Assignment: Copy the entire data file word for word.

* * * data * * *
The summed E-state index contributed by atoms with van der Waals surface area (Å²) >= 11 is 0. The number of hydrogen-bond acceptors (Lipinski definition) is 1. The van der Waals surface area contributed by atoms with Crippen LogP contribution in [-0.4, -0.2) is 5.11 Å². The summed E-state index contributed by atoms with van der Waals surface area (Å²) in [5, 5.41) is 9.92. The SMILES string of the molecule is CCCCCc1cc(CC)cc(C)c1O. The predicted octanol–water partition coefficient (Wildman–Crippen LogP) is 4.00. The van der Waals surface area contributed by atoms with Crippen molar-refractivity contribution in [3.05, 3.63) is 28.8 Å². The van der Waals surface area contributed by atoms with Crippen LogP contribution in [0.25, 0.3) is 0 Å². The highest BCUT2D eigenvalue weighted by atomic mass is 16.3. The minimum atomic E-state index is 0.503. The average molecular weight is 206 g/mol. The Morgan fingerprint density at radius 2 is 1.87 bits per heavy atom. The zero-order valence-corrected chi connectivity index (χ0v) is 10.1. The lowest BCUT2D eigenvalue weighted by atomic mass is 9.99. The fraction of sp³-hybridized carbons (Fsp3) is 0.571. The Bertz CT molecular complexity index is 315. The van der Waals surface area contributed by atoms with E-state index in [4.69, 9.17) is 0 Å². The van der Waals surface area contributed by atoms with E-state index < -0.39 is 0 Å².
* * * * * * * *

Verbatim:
The summed E-state index contributed by atoms with van der Waals surface area (Å²) >= 11 is 0. The number of hydrogen-bond acceptors (Lipinski definition) is 1. The van der Waals surface area contributed by atoms with Crippen LogP contribution in [-0.4, -0.2) is 5.11 Å². The summed E-state index contributed by atoms with van der Waals surface area (Å²) in [5, 5.41) is 9.92. The SMILES string of the molecule is CCCCCc1cc(CC)cc(C)c1O. The predicted octanol–water partition coefficient (Wildman–Crippen LogP) is 4.00. The van der Waals surface area contributed by atoms with Crippen molar-refractivity contribution in [3.05, 3.63) is 28.8 Å². The van der Waals surface area contributed by atoms with Crippen LogP contribution in [0.25, 0.3) is 0 Å². The highest BCUT2D eigenvalue weighted by atomic mass is 16.3. The minimum atomic E-state index is 0.503. The average molecular weight is 206 g/mol. The Morgan fingerprint density at radius 2 is 1.87 bits per heavy atom. The zero-order valence-corrected chi connectivity index (χ0v) is 10.1. The lowest BCUT2D eigenvalue weighted by atomic mass is 9.99. The fraction of sp³-hybridized carbons (Fsp3) is 0.571. The Bertz CT molecular complexity index is 315. The van der Waals surface area contributed by atoms with E-state index in [4.69, 9.17) is 0 Å². The van der Waals surface area contributed by atoms with E-state index < -0.39 is 0 Å².